Dr. Julian Harrison III (1934 – 2009), Professor Emeritus of Biology at the College of Charleston, was a lifetime volunteer with the Charleston Museum. An article by Albert E. Sanders, Curator of Natural Sciences, was published in the Summer 2009 issue of The Charleston Museum newsletter, Provenance.
Dr. Julian Harrison, III (1934-2009) was Professor Emeritus of Biology at the College of Charleston and was fascinated with natural history from a young age. He volunteered at the Charleston Museum where he helped with Nature Trailers, an afterschool program for children. He graduated from the College of Charleston in 1956 and completed a masters degree at Duke University and was awarded a PhD from the University of Notre Dame. In 1963 he became a Biology faculty member at the College of Charleston where he served with distinction until 1994 when he retired. Dr. Harrison remained an active member of the scientific community.
Long-time faculty member at the College Charles K. “Chip” Biernbaum remembers his friend and colleague. “The College of Charleston family suffered a major loss Friday, May 15th with the passing of Julian Harrison. A native Charlestonian and alumnus of the College (class of 1956), Julian joined its faculty in 1963. He was a classical naturalist, beginning his scientific exploration of natural areas of the Carolinas as a ten-year-old with the Charleston Museum, serving as an important volunteer at the Museum up through his college years. He focused his research on amphibians and mollusks of the two regions he loved the most, the South Carolina Lowcountry and the southern Blue Ridge Mountains — he was a highly respected authority on the salamanders of the southeastern US. A quiet, unassuming, hard-working gentleman, Julian was respected and admired by his fellow faculty members and his many students. He and I were very close, frequently doing research together in a variety of habitats. I learned a great deal from him as he served as a very important friend and mentor while I matured as a faculty member at the CofC. Julian was a very special person and will be sorely missed.”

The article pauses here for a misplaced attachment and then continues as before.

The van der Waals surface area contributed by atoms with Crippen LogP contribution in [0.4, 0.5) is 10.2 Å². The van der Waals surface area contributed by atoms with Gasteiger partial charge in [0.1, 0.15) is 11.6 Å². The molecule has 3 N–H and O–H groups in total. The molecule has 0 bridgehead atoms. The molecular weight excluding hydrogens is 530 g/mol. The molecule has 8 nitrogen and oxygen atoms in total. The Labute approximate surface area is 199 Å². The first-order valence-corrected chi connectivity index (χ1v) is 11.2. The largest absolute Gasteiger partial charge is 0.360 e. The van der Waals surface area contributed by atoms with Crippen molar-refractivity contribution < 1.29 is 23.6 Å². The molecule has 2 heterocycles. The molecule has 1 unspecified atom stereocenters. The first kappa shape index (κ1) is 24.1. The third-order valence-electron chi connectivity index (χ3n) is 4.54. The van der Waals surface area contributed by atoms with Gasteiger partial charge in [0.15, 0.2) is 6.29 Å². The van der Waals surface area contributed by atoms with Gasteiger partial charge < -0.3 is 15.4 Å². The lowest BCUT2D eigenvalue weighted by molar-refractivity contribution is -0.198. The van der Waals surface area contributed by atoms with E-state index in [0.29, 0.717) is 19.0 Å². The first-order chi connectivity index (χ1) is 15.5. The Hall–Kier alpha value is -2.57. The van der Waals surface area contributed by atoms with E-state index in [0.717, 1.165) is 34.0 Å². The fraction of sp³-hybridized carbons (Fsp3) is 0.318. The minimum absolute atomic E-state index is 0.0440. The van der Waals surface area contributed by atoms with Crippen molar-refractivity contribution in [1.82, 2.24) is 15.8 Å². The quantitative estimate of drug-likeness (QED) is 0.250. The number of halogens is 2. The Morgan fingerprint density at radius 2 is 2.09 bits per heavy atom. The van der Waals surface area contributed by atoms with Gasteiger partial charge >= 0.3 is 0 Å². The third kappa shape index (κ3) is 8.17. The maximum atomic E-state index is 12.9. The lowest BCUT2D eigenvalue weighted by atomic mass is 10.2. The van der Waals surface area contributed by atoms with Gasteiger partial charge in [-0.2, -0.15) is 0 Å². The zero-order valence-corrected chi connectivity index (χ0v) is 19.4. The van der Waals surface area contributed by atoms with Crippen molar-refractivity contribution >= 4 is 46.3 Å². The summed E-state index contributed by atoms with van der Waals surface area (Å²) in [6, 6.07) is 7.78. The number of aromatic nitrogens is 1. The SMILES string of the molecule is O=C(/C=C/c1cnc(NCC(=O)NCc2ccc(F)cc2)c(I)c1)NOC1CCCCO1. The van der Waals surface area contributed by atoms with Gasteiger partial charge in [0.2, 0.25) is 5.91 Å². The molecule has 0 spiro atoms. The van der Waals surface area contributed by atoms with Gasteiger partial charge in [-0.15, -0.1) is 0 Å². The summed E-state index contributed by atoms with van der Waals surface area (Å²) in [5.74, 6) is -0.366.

Karen K. Martien, Dave Gregovich, Mark V. Bravington, André E. Punt, Allan E. Strand, David A. Tallmon, and Barbara L. Taylor recently published an article titled “TOSSM: an R package for assessing performance of genetic analytical methods in a management context” in Molecular Ecology Resources.
Abstract: TOSSM (Testing of Spatial Structure Methods) is a package for testing the performance of genetic analytical methods in a management context. In the tossm package, any method developed to detect population genetic structure can be combined with a mechanism for creating management units (MUs) based on the genetic analysis. The resulting Boundary-Setting Algorithm (BSA) dictates harvest boundaries with a genetic basis. These BSAs can be evaluated with respect to how well the MUs they define meet management objectives.
Professor and Associate Dean of Graduate studies Dave Owens has returned from presenting an invited paper at “An International Symposium : Reproduction of Marine Life” at the world famous Okinawa Churaumi Aquarium on the Japanese island of Okinawa. The Owens paper, with Research Associate Gaëlle Blanvillain as a co-author, was titled “Captive Reproduction of Sea Turtles: An Important Success Story.” He and three CofC graduate students also attended the 29th Annual International Sea Turtle Symposium, held Feburary 17- 19 in Brisbane, Australia. Steven O’Connell (GPMB) and Melissa Bimbi (MES) gave oral presentations, and Jesse Alderson (GPMB) presented a poster.